Fewer than five ounces and $5,000 dollars led to the most wanted criminal in the world. The Sun-Times reconstructs the trail.
He wears $5,000 suits and is driven to work in a Rolls Royce—where he’s a consummate professional, which makes him also one of the busiest criminal-defense lawyers in the city. The Reader looks behind the smile and the suits.
The school district sought their input, and received a detailed plan. It didn’t include shuttering community institutions. A former co-chair of the Englewood Community Action Council tells her side of the story for Chicago magazine.
To the wider world he might have been in the shadow of his cousin Chief Keef, but the late rapper was a critical hub in the Chicago scene. Noisey evaluates his legacy.
When he passed away at 93, it ended 73 years of business in Chicago Lawn. Chicago Patterns looks back in pictures.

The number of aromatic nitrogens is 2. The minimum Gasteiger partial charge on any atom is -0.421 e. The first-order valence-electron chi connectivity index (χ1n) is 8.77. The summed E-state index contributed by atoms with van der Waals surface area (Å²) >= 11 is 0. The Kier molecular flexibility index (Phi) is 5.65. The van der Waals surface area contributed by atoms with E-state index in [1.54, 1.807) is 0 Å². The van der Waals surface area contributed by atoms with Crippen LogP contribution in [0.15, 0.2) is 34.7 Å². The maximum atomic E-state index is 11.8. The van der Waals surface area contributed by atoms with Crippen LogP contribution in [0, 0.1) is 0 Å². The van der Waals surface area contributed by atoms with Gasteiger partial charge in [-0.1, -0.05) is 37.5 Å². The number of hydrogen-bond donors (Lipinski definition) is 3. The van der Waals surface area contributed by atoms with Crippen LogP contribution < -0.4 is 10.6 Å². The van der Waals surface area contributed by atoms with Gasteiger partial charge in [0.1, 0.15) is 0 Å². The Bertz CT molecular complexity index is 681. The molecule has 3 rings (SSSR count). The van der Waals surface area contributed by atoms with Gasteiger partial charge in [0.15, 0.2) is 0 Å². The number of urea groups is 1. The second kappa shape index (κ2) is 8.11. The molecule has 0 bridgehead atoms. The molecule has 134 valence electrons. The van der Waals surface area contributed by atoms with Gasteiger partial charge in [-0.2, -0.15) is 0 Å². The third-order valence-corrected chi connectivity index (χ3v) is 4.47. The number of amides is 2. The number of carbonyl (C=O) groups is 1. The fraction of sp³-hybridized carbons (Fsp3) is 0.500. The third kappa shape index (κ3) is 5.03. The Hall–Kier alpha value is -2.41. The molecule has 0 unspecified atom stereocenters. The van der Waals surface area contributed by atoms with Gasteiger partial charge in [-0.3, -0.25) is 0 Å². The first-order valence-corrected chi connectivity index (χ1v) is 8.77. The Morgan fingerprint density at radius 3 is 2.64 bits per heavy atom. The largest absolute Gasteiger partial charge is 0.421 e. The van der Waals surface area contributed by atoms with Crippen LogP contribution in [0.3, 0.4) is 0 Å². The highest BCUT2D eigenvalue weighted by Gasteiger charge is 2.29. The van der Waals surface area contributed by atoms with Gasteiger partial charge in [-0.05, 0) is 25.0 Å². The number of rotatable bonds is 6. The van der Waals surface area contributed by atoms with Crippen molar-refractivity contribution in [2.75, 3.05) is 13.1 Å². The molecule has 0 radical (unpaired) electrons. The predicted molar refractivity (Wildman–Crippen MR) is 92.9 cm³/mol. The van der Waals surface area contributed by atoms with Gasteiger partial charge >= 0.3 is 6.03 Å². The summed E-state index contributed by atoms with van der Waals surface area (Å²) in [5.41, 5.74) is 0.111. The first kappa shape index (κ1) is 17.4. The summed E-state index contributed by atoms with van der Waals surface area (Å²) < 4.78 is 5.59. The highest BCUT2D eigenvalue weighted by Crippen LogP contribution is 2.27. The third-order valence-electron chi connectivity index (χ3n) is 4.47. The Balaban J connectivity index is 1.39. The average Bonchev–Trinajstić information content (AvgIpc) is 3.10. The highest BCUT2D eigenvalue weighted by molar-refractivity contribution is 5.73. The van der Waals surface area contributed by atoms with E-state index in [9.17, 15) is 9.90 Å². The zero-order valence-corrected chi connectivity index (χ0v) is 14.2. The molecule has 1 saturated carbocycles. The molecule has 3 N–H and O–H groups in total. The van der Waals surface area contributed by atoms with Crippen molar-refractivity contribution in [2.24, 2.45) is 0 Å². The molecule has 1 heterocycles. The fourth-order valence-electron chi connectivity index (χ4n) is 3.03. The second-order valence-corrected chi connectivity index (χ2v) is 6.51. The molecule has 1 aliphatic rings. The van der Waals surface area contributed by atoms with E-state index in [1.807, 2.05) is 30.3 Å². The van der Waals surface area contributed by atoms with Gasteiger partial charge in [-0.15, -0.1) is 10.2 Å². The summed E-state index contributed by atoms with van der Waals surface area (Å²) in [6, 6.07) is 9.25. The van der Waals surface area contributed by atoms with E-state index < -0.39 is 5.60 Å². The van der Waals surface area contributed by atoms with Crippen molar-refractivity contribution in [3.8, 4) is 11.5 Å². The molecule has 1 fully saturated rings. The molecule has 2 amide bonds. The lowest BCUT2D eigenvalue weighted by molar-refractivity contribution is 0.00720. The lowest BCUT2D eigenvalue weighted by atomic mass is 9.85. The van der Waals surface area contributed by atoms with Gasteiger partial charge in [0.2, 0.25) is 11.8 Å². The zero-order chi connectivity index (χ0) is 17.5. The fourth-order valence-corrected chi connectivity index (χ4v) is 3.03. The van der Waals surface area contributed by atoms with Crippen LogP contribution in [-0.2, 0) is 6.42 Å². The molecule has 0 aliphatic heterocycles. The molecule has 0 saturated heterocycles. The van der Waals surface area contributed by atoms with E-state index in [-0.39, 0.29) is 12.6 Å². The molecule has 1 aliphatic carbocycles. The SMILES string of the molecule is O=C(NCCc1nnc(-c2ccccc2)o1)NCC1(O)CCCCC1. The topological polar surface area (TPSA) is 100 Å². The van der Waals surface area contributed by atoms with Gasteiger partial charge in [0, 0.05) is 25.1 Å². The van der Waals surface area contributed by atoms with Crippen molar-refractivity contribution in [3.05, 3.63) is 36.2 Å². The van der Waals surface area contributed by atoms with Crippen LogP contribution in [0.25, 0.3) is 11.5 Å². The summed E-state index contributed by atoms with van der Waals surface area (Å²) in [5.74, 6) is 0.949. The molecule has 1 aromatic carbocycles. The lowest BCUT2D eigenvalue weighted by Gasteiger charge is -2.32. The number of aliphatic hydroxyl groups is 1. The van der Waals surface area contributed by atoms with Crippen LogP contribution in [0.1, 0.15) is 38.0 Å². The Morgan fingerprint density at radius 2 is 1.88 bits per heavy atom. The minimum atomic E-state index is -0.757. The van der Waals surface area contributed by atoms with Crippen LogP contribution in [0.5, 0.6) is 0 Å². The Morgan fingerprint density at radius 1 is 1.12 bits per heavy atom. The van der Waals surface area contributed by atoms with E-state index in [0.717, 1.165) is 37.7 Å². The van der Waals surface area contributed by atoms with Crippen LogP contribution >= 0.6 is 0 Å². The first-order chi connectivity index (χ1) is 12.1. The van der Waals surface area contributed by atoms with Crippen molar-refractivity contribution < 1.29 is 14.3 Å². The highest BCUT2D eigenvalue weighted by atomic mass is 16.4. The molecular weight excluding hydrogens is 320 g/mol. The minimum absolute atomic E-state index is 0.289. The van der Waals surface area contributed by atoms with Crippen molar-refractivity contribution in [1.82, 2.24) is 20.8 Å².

The “informed but somewhat arbitrary” threat assessment is an odd but useful reminder of risk. The Verge considers the local institution.
It’s likely that thousands of watch-dial painters died over the many decades glow-in-the-dark radium paint was used. In Ottawa, the poisoning went on for decades. Illinois Issues tells the history.
Look up: St. James Cathedral in River North still bears char marks in its bell tower. Smithsonian gives a tour.
They might be a “super team,” but so are several others. To compete, they need to lock down one of the best free agents on the market. Fangraphs makes the case.
Observers think its rep will hurt, but its actual numbers are comparable to other cities, and by some measures it’s safer than others. Chicago magazine charts it out.
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